Is his CoH true, or that his congressional office can't answer questions about his campaign? Congressional offices are taxpayer funded, and as such, are prohibited from engaging in campaign activities.
There've been a number of polls. WSJ shows both Hackett and Sherrod Brown beating sleepy Mike. The Columbus Dispatch poll (which while a mail-in poll, and off the mark on RON, has a remarkable accuracy record on Ohio candidates) shows Sherrod with a slightly better showing. Mike DeWine is over - and that's good for Ohio.
Well, instead of going the direction you suggest, Arnold and his friends are trying to stop community and professional organizations from lobbying (by cutting off their political funding), while leaving the corporate donors to pour as much money as they can into the system.
Back in oh, say late 1991, most of us would probably have been calling the then Governor of Arkansas a DINO based on his centrist views, red-state origins and (well lack of) legislative record. I think that most, if not all of us, would now agree that would have been a mistake.
Bayh is a centrist. An actual centrist, not a right winger masqurading as a dem, or a leftist dem pandering to the right. He hails from a red state, one that though it borders a Great Lake, is politically almost a southern state (I went to school there, and my wife lived there for six years). He looks as good as John Edwards. His political pedigree (his father, Ol' Birch was once Speaker of the House) means that he can call in favors that someone like Mark Warner could never imagine.
Most importantly, Bayh would be a good candidate in a way that Kerry isn't/wouldn't. He can speak concisely without sounding as though he's dumbing it down. He doesn't have a particularly contentious record to run from. He can win votes in the south and middle west.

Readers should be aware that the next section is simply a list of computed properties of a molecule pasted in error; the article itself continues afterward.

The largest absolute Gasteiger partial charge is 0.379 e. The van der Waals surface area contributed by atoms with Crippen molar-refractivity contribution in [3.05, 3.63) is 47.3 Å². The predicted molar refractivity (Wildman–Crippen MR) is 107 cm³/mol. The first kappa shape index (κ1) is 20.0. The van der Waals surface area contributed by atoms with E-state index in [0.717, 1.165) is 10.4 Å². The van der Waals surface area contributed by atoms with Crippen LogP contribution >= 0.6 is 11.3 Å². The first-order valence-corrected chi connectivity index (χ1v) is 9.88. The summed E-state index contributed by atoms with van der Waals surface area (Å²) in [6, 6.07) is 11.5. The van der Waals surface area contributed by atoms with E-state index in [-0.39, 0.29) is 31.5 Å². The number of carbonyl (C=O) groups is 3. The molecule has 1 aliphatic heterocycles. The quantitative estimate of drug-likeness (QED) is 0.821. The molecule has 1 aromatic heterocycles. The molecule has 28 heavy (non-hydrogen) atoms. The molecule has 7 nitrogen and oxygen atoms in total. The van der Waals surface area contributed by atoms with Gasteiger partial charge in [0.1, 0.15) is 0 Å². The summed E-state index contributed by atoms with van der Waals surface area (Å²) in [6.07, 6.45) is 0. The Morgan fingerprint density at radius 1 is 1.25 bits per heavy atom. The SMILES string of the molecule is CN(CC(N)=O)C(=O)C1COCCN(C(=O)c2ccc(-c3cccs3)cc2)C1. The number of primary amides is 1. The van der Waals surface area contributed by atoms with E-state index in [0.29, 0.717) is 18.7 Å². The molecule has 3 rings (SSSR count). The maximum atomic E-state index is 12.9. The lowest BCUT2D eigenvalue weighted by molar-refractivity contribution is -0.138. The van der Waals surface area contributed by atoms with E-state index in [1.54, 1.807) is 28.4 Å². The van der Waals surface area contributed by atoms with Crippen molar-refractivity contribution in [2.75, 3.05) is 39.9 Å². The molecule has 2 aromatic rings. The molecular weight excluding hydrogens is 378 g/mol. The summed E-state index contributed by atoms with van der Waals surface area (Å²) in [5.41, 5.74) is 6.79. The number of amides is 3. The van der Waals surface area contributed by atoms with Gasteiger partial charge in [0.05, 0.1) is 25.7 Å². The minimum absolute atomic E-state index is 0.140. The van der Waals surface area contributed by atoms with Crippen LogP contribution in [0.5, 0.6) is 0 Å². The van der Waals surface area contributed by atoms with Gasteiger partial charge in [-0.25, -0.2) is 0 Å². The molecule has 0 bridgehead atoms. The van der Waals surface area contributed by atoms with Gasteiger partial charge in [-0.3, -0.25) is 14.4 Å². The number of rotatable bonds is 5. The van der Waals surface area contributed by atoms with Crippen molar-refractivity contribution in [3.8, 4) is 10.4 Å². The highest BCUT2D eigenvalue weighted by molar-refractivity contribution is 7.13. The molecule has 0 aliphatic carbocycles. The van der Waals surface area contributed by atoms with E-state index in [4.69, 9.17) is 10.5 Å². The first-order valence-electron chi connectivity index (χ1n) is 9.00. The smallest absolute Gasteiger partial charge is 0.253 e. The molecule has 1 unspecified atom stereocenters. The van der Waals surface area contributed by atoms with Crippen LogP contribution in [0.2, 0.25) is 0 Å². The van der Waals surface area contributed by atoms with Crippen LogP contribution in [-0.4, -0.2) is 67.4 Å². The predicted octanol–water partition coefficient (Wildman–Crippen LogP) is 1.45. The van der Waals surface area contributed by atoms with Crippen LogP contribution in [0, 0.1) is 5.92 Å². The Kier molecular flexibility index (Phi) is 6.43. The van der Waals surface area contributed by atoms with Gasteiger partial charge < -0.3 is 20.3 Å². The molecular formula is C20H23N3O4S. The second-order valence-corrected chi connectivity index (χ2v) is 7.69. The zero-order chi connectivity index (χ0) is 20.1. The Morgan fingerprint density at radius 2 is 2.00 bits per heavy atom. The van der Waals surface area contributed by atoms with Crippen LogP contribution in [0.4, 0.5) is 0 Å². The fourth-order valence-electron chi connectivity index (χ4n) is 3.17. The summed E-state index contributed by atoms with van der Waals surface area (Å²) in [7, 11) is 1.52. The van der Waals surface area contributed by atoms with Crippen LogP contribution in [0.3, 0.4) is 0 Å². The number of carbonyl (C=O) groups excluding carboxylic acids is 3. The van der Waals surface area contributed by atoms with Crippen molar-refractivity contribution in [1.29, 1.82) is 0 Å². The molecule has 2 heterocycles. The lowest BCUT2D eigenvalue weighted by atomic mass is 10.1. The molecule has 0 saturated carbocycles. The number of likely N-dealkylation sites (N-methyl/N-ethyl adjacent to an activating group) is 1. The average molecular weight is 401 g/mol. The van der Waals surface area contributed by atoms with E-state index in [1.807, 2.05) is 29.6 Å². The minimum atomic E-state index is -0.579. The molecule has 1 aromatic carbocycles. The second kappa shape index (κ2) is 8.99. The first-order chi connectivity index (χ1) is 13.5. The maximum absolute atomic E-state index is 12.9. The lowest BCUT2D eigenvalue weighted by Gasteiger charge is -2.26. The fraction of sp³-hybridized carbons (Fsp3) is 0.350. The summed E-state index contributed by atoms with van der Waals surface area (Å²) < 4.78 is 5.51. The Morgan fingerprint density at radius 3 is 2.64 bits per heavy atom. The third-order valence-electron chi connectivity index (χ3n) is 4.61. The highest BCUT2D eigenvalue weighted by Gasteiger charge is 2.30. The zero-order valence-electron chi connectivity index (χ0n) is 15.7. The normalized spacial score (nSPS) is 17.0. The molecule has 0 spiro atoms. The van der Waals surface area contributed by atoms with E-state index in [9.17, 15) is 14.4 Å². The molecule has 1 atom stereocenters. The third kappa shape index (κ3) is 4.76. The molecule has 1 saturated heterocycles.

We should be careful not to rule out candidates that could both support our values, and appeal to enough of the populous to actually get elected. Sorry Howard.
Per the Trenton Times Codey won't be running, making Corzine the presumptive D candidate. That Codey was gaining on Corzine actually makes the General Election a little frightening - it could mean a gradual erosion of support for the senator's candidacy.
Tiberi and Price both represent parts of Columbus (there's this sort of obnoxious yin/yang) shape to the districts that ensures that the rurual vote still has substantial strength in both of those districts. They won't be combined.
Northwest and south east seem the most prime for combination/redistricting.
It's also important to remember that OH's house/senate are both currently 60% GOP, and that Dems are likely to loose any redistrciting battles. Look to see "traditionally Dem" districts combined with known republican districts. That being said - there wasn't a single congresional race in OH where there was a margine closer than ~60%-%40.